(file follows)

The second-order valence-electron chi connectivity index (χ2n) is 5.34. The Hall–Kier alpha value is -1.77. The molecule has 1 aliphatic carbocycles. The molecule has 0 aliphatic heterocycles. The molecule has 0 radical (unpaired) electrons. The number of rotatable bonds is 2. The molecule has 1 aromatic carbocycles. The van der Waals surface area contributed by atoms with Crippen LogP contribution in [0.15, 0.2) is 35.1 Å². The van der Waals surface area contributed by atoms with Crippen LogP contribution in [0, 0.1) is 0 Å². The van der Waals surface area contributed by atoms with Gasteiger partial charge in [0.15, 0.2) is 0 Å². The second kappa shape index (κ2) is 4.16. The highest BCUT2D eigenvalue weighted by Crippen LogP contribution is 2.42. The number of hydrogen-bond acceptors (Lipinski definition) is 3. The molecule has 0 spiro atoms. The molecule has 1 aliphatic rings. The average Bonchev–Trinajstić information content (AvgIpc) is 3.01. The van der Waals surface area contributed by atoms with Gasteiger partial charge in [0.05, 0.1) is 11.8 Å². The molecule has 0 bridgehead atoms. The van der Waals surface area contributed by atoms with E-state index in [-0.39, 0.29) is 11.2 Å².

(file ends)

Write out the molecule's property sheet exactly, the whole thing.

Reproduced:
The second-order valence-electron chi connectivity index (χ2n) is 5.34. The Hall–Kier alpha value is -1.77. The molecule has 1 aliphatic carbocycles. The molecule has 0 aliphatic heterocycles. The molecule has 0 radical (unpaired) electrons. The number of rotatable bonds is 2. The molecule has 1 aromatic carbocycles. The van der Waals surface area contributed by atoms with Crippen LogP contribution in [0.15, 0.2) is 35.1 Å². The van der Waals surface area contributed by atoms with Crippen LogP contribution in [0, 0.1) is 0 Å². The van der Waals surface area contributed by atoms with Gasteiger partial charge in [0.15, 0.2) is 0 Å². The second kappa shape index (κ2) is 4.16. The highest BCUT2D eigenvalue weighted by Crippen LogP contribution is 2.42. The number of hydrogen-bond acceptors (Lipinski definition) is 3. The molecule has 0 spiro atoms. The molecule has 1 aliphatic rings. The average Bonchev–Trinajstić information content (AvgIpc) is 3.01. The van der Waals surface area contributed by atoms with Gasteiger partial charge in [0.05, 0.1) is 11.8 Å². The molecule has 0 bridgehead atoms. The van der Waals surface area contributed by atoms with E-state index in [-0.39, 0.29) is 11.2 Å².